The energy efficiency of the average clothes washer in the United States improved by 88.4% from 1981 to 2003 (AHAM 2005). Replacement of old vertical-axis washers with new horizontal-axis washers results in decreased operating costs, both environmental and economic. But replacement also results in one-time financial and environmental impacts from purchasing, manufacturing and disposition. The purpose of this study is to quantify this trade-off and determine optimal replacement intervals for residential clothes washers.
The Life-Cycle Optimization (LCO) model employed to answer this fundamental research question uses as inputs separate Life-Cycle Inventory (LCI) and Life-Cycle Cost (LCC) profiles for each model year clothes washer from 1985-2020. These profiles represent four life-cycle phases of a washer: Material production, manufacturing and assembly, use, and end-of life management.
The results of the LCI and LCC studies showed that the use phase of the washer's life cycle accounts for 96-99% of energy, carbon dioxide emissions and water use, but just 61%-86% of total costs over an anticipated 20 year life. From an energy or carbon dioxide emissions perspective, any average washer, regardless of model year, should be replaced with a new horizontal-axis washer in 2006, 2011 and 2016. From a water use and cost minimization perspective an average washer should be immediately replaced with a horizontal-axis washer which should be held until the end of the study period.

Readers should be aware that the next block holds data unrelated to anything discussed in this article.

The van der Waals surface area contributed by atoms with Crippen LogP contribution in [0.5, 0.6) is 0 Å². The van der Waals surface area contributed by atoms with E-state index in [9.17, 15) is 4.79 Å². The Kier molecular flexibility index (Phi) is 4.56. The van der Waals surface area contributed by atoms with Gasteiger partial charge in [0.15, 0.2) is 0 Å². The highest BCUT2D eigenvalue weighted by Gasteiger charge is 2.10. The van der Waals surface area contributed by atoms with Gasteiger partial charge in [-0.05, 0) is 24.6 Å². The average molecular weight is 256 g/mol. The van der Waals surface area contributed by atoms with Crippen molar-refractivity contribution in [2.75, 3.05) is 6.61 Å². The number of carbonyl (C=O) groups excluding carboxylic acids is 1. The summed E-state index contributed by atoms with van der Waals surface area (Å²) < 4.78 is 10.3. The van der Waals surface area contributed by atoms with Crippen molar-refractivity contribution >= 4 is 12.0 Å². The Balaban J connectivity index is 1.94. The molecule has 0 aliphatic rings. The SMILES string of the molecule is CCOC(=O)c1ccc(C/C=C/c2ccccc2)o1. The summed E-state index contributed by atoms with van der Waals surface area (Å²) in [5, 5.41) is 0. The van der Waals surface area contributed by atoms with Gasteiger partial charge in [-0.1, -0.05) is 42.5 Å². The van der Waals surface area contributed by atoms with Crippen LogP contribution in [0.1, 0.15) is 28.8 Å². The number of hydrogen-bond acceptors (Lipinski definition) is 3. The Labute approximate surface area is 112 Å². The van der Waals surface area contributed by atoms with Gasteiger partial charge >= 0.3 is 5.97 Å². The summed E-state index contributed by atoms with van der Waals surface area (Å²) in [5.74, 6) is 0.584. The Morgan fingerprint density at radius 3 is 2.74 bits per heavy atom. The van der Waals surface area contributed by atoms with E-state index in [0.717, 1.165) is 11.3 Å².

In addition to a base case that seeks to model the typical American household, four alternative scenarios were examined. The first was a scenario where the consumer was assumed to have an electric water heater instead of gas. This did not substantially change the optimization routine. The second alternative assumed all clothes were washed with cold water, causing replacement only twice in 2013 and 2020 when minimizing energy and carbon dioxide emissions. The third scenario assumed that all clothes were washed with cold water and line-dried. This magnified the differences highlighted in the second scenario and changed the optimal interval for carbon dioxide emissions and energy, eliminating the need for a second replacement in 2013. The fourth alternative was a scenario where energy prices were assumed to remain constant in 2006 dollars as opposed DOE projections which forecast a decline in real dollar terms. This had little impact on replacement intervals.